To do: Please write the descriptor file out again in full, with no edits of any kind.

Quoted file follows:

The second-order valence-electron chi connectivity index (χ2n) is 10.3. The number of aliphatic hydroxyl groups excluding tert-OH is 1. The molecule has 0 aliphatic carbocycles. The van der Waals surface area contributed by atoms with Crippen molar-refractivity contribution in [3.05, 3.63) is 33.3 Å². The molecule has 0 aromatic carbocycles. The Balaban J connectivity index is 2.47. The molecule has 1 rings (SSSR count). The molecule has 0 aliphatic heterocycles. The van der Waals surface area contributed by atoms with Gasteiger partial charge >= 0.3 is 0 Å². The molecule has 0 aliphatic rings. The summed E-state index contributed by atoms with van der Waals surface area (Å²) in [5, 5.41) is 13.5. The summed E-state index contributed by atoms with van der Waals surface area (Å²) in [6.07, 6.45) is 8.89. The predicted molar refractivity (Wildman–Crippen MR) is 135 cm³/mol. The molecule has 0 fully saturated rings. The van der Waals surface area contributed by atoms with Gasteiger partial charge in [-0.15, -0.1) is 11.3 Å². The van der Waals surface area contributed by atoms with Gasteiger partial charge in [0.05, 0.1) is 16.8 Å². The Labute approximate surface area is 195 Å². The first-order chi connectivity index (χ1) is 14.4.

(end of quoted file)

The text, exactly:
The second-order valence-electron chi connectivity index (χ2n) is 10.3. The number of aliphatic hydroxyl groups excluding tert-OH is 1. The molecule has 0 aliphatic carbocycles. The van der Waals surface area contributed by atoms with Crippen molar-refractivity contribution in [3.05, 3.63) is 33.3 Å². The molecule has 0 aromatic carbocycles. The Balaban J connectivity index is 2.47. The molecule has 1 rings (SSSR count). The molecule has 0 aliphatic heterocycles. The van der Waals surface area contributed by atoms with Gasteiger partial charge >= 0.3 is 0 Å². The molecule has 0 aliphatic rings. The summed E-state index contributed by atoms with van der Waals surface area (Å²) in [5, 5.41) is 13.5. The summed E-state index contributed by atoms with van der Waals surface area (Å²) in [6.07, 6.45) is 8.89. The predicted molar refractivity (Wildman–Crippen MR) is 135 cm³/mol. The molecule has 0 fully saturated rings. The van der Waals surface area contributed by atoms with Gasteiger partial charge in [-0.15, -0.1) is 11.3 Å². The van der Waals surface area contributed by atoms with Gasteiger partial charge in [0.05, 0.1) is 16.8 Å². The Labute approximate surface area is 195 Å². The first-order chi connectivity index (χ1) is 14.4.